A BUZZFLASH NEWS ANALYSIS
by Meg White
After a week of BuzzFlash analysis of Government Motors, Obama in the Middle East, North Korea's capture of American journalists, rape and murder in the Congo, the 20th anniversary of the Tiananmen Square massacre and much more, I thought I'd take the opportunity to bring you the lighter side of the dark side. In short, I thought we could talk a bit about the scientific bona fides of people who put saddles on dinosaur statues.
My wonderful boyfriend, knowing how much I love reading the ravings of religious nut jobs, sent me this article from the people who brought you the Creation Museum in Petersburg, KY called "Noting News: How to Interpret Science News."
The article itself does not feature a byline, but it appears on the Web site for Answers in Genesis (or AiG, as they shorten it), the organization that built the Creation Museum to support their beliefs about the incorrectness of evolution and the Big Bang.
The article is basically a checklist of how to deal with science writing when it contradicts creationism. But it contains a fair point: There are tons of inaccurate scientific articles in the media, especially about complex subjects and new discoveries that journalists don't have the time or training to fully understand on deadline. As someone trained in anthropology as well as journalism, I've struggled with the shortcomings of both academic and news compositions.
But should we let the people whose museum features representations of cavemen riding dinosaurs teach us how to tell truth from fiction? How can one take a lesson in skepticism from people who think the world is only 6,000 years old due to their preference for the "proof" provided by 17th century Archbishop of Ireland James Ussher over decades of radiometric dating techniques?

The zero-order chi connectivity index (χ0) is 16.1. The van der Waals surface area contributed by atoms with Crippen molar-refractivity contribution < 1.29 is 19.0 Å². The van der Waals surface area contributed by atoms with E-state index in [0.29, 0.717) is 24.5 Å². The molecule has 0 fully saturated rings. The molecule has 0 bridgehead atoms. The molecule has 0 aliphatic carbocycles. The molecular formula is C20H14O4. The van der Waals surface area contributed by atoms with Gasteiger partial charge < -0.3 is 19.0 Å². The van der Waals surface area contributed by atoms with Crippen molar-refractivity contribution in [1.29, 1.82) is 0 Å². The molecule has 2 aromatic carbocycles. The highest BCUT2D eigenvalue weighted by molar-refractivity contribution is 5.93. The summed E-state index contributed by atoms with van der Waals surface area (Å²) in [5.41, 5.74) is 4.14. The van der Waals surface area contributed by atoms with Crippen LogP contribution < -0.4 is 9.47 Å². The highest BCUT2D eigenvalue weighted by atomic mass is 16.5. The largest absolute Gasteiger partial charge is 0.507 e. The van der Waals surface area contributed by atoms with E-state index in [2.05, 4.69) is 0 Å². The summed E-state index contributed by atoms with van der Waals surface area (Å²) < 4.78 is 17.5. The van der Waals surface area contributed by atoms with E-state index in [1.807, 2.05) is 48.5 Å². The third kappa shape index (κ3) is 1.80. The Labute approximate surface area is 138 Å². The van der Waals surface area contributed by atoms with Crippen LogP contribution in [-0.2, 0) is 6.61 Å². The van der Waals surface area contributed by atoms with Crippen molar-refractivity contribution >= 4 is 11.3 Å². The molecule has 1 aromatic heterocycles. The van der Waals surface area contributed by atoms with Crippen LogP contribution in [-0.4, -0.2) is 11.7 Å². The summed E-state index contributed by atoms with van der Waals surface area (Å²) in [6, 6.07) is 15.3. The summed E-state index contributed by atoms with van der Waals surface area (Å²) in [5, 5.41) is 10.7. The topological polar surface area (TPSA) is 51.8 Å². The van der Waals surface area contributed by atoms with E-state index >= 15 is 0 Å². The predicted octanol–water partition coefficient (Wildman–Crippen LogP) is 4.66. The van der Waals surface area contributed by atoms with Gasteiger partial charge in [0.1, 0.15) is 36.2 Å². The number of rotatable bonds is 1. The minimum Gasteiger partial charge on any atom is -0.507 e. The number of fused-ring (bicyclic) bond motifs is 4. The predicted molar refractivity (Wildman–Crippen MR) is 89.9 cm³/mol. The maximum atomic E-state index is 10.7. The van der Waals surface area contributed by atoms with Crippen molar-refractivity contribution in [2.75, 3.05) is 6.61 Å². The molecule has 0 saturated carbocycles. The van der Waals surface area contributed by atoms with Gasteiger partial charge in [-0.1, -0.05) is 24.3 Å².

I figured I ought to give AiG a taste of its own medicine. I tried applying their checklist to an article also featured on their site called "And God Said" that seeks to prove the infallibility of the Bible as a historical text and basis for all of creationism's backwards assertions about science and the origins of Earth.
First, the criticism checklist pleads with me to "dig beneath the surface," noting that "it's a dangerous mistake to assume every article is 'fair and balanced.'" The checklist asks, "Who is behind the news?"
For this particular critique, our author doesn't really claim any particular scientific authority. The byline simply says "Don Landis." But further inspection reveals he is a pastor and chairman of the board for AiG-USA. The mere fact that his paycheck comes from the people running the Creation Museum calls his credibility into question. After all, the number one "priority" in the AiG "Statement of Faith" (with which one would imagine a board chairman would be bound to agree) is the following:
The scientific aspects of creation are important, but are secondary in importance to the proclamation of the Gospel of Jesus Christ as Sovereign, Creator, Redeemer and Judge.
Anyone who puts religion over science is not going to be a reliable source on the scientific method. Unlike Landis, there are many creationists who try to pass off their writings as science by hiding behind academic degrees that, upon later inspection, turn out to be honorary or suspicious to say the least. Reader beware.
The second section of the media critique checklist urges an attack of the story itself. "What are the 'hard' facts?" they ask. In the case of Landis' article, there aren't any. That doesn't stop him from promising a few, though (emphasis mine):
We can also make sound arguments for the trustworthiness of Scripture based on lower criticism, grammar, and contextual evidence. We can show that the scribes were meticulous in their copying of the text of Scripture. We can evidence the life-changing qualities of the Bible in the lives of millions of believers. We can evidence the historical accuracy of the text of the Bible.
Notice Landis uses the fact that people believe something as evidence of truth. If that were the case, then I guess Saddam Hussein organized 9/11 and had loads of WMDs. Along that line of logic, I wouldn't be surprised to find "because I saw it on television" in Landis' reasoning.